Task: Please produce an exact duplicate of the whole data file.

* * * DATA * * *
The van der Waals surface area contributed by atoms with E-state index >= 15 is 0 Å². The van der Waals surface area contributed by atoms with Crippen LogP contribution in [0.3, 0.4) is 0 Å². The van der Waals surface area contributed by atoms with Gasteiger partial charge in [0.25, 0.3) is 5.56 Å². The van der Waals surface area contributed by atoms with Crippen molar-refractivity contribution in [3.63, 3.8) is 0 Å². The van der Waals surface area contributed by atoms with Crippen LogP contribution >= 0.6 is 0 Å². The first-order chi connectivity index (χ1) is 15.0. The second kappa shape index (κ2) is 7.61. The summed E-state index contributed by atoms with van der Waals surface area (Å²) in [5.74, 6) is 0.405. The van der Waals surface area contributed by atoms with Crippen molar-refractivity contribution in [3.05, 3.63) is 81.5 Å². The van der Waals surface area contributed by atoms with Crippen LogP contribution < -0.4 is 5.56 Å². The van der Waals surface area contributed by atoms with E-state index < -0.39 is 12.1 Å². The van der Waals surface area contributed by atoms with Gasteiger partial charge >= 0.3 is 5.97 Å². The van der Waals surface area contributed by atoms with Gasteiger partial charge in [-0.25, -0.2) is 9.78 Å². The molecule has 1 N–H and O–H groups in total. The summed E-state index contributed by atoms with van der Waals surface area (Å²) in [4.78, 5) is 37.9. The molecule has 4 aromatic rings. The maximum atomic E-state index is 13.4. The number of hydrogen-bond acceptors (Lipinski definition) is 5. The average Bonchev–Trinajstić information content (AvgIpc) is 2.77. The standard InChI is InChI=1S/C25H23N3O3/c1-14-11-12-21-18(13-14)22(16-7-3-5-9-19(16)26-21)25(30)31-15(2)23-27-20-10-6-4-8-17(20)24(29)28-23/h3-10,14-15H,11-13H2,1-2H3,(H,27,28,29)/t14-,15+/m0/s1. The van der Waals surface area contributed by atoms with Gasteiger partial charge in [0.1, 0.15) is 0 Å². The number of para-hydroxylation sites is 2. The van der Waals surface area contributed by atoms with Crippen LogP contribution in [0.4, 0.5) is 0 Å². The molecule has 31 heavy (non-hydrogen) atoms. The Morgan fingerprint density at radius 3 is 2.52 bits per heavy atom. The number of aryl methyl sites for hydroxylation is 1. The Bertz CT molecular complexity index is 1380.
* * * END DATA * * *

The van der Waals surface area contributed by atoms with E-state index >= 15 is 0 Å². The van der Waals surface area contributed by atoms with Crippen LogP contribution in [0.3, 0.4) is 0 Å². The van der Waals surface area contributed by atoms with Gasteiger partial charge in [0.25, 0.3) is 5.56 Å². The van der Waals surface area contributed by atoms with Crippen molar-refractivity contribution in [3.63, 3.8) is 0 Å². The van der Waals surface area contributed by atoms with Crippen LogP contribution >= 0.6 is 0 Å². The first-order chi connectivity index (χ1) is 15.0. The second kappa shape index (κ2) is 7.61. The summed E-state index contributed by atoms with van der Waals surface area (Å²) in [5.74, 6) is 0.405. The van der Waals surface area contributed by atoms with Crippen molar-refractivity contribution in [3.05, 3.63) is 81.5 Å². The van der Waals surface area contributed by atoms with Crippen LogP contribution < -0.4 is 5.56 Å². The van der Waals surface area contributed by atoms with E-state index < -0.39 is 12.1 Å². The van der Waals surface area contributed by atoms with Gasteiger partial charge >= 0.3 is 5.97 Å². The van der Waals surface area contributed by atoms with Gasteiger partial charge in [-0.25, -0.2) is 9.78 Å². The molecule has 1 N–H and O–H groups in total. The summed E-state index contributed by atoms with van der Waals surface area (Å²) in [4.78, 5) is 37.9. The molecule has 4 aromatic rings. The maximum atomic E-state index is 13.4. The number of hydrogen-bond acceptors (Lipinski definition) is 5. The average Bonchev–Trinajstić information content (AvgIpc) is 2.77. The standard InChI is InChI=1S/C25H23N3O3/c1-14-11-12-21-18(13-14)22(16-7-3-5-9-19(16)26-21)25(30)31-15(2)23-27-20-10-6-4-8-17(20)24(29)28-23/h3-10,14-15H,11-13H2,1-2H3,(H,27,28,29)/t14-,15+/m0/s1. The van der Waals surface area contributed by atoms with Gasteiger partial charge in [0.1, 0.15) is 0 Å². The number of para-hydroxylation sites is 2. The van der Waals surface area contributed by atoms with Crippen LogP contribution in [0.4, 0.5) is 0 Å². The molecule has 31 heavy (non-hydrogen) atoms. The Morgan fingerprint density at radius 3 is 2.52 bits per heavy atom. The number of aryl methyl sites for hydroxylation is 1. The Bertz CT molecular complexity index is 1380.